Monday, March 2, 2009


It’s that wire that no one sees but draws us to the magician’s hand.

It’s the true north that mysteriously keeps our needle pointing one way.

One day we hear the jangle, the strum of an E chord, the tip-of-a-hat in a G run, or the one-man-band of a fingerstyle song and we’re never the same. We wander through life with a different song in our mind. We notice everything guitar—of course in sound on the radio and in recording—but also the physical presence of the guitar in the background scenery of a movie set, in a commercial on TV. If we walk into a strange place and there happens to be a guitar in the room, little else occupies our mind. It calls our attention like an overheard conversation that sounds more interesting than the one in which we’re currently engaged...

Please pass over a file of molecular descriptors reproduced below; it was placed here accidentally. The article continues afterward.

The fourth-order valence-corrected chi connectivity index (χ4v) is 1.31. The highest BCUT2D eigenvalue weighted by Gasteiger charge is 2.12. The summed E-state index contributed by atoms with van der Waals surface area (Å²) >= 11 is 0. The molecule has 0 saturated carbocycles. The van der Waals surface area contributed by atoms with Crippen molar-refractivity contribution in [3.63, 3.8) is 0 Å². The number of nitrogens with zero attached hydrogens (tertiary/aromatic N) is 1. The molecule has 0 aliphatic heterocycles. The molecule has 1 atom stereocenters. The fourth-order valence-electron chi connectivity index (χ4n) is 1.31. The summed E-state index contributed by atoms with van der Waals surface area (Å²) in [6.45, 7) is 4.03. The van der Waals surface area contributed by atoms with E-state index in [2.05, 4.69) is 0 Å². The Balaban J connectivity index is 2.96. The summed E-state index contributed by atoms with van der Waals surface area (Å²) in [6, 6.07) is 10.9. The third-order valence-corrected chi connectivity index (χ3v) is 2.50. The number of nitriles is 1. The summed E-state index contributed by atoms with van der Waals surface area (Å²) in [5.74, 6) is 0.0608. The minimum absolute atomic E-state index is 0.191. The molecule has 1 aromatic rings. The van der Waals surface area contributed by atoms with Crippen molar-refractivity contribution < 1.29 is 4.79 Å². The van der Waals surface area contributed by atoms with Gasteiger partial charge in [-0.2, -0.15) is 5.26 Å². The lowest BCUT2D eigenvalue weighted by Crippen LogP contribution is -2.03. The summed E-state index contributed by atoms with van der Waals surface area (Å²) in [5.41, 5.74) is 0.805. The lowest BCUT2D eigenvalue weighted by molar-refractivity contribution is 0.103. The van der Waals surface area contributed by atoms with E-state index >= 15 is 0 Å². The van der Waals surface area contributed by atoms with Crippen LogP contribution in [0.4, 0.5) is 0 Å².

“Oh, excuse me. Did you say something?”

Maybe it’s the sound that hooks us first but almost simultaneously we’re drawn to the guitar as a work of art. Curiously, in the horizontal position we view it as a practical tool to make our music. But we view it as art in the vertical—resting on its heel, that perfect balance, that anthropomorphic symmetry. Proof? --the guitar tester’s dance-- you know the one. You’ve seen it and you’ve done it. Play a riff, a chord, a song, and as that final strum is cast…we pick it up, left hand still holding the neck, right hand on the end pin…and we do that graceful pirouette ‘til we’re face to face with the guitar and the sound it’s making. Eyes take in the beauty from peg to bridge. Then the grin…

...Fred, meet Ginger.

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